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Author ORCID Identifier



Open Access Dissertation

Document Type


Degree Name

Doctor of Philosophy (PhD)

Degree Program

Environmental Conservation

Year Degree Awarded


Month Degree Awarded


First Advisor

Toni Lyn Morelli

Subject Categories

Ecology and Evolutionary Biology | Genetics | Population Biology


This dissertation research focuses on the ecology of the Arctic ground squirrel (Urocitellus parryii) in Denali National Park and Preserve, AK. The Arctic ground squirrels is a species of interest for monitoring efforts under the National Park Services’ Vital Signs Monitoring Program under the Vital Signs Monitoring program. The focus of this program is to monitor what is considered to be the most significant indicators of ecological conditions of the specific park resources that are of the greatest concern. The CAKN designated the Arctic ground squirrel (Urocitellus parryii) as one indicator species of park ecosystems. Despite being easy to observe and having a geographic range larger than most other ground-dwelling species, the ecology of Arctic ground squirrels and their potential vulnerability to climate change is not well studied.

This study aimed at collecting baseline information about the species status in the park by estimating the spatial distribution and density of Arctic ground squirrels and their environmental correlates, assessing the genetic diversity and population structure, and predict their occurrence and abundance in the future with respect to climate change to fill in critical information gaps relative to future management concerns.

In Chapter 2, I analyzed data collected on Arctic ground squirrels during three seasons of monitoring to generate estimates of the probability of occupancy, density, and other demographic parameters of interest of Arctic ground squirrels in DENA using hierarchical occupancy and distance transect models. The distance-transect surveys results suggest an estimated density of 19.5 individuals/ha. For Arctic ground squirrels, slope and mean precipitation was an important positive predictor, while sampling year was also predictive. Occupancy models predicted an 0.54 occupancy probability across surveyed sites in the park. The five-year temperature mean was a negative predictor of occupancy.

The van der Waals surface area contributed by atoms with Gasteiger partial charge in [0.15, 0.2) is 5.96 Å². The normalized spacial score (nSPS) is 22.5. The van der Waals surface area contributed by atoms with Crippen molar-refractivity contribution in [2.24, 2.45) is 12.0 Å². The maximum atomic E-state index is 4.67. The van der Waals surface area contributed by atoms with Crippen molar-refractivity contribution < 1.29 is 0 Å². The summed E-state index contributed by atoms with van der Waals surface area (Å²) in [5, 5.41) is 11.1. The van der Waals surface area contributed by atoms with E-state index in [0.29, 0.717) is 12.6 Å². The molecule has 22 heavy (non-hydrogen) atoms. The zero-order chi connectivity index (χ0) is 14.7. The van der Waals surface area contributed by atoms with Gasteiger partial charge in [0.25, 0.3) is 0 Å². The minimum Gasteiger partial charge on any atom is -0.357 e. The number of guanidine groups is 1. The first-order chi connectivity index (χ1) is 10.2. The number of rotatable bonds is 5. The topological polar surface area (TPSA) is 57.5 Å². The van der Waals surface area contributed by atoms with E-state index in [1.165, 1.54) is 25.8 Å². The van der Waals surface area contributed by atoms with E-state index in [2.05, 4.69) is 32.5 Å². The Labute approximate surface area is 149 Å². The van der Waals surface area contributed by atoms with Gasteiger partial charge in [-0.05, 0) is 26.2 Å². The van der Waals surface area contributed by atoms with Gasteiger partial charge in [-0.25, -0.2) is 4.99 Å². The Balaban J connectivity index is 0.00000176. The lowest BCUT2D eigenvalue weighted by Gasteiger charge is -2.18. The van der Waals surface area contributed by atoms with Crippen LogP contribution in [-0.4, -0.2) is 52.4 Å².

In Chapter 3, I used single nucleotide polymorphisms (SNPs) to delineate genetic structure and assess genetic diversity to guide future monitoring efforts. I identified three major genetic clusters across the five populations, with low genetic diversity and genetic differentiation among the populations and clusters.

In Chapter 4, I make use of presence-absence, abundance, and genetic data previously collected in this study to assess potential conservation implications of climate change on the distribution of Arctic ground squirrels using the Random Forest algorithm. The results indicate that regions of predicted high occurrence and abundance showed similar patterns where high concentrations are mainly in the mid to southern portion of the administrative boundaries of the park. The maps of predicted spatial distribution with projected climate predictions here represent an initial attempt to capture the geographical and temporal range of the species and may be useful for identifying potential areas of conservation concern and improving sampling for future studies.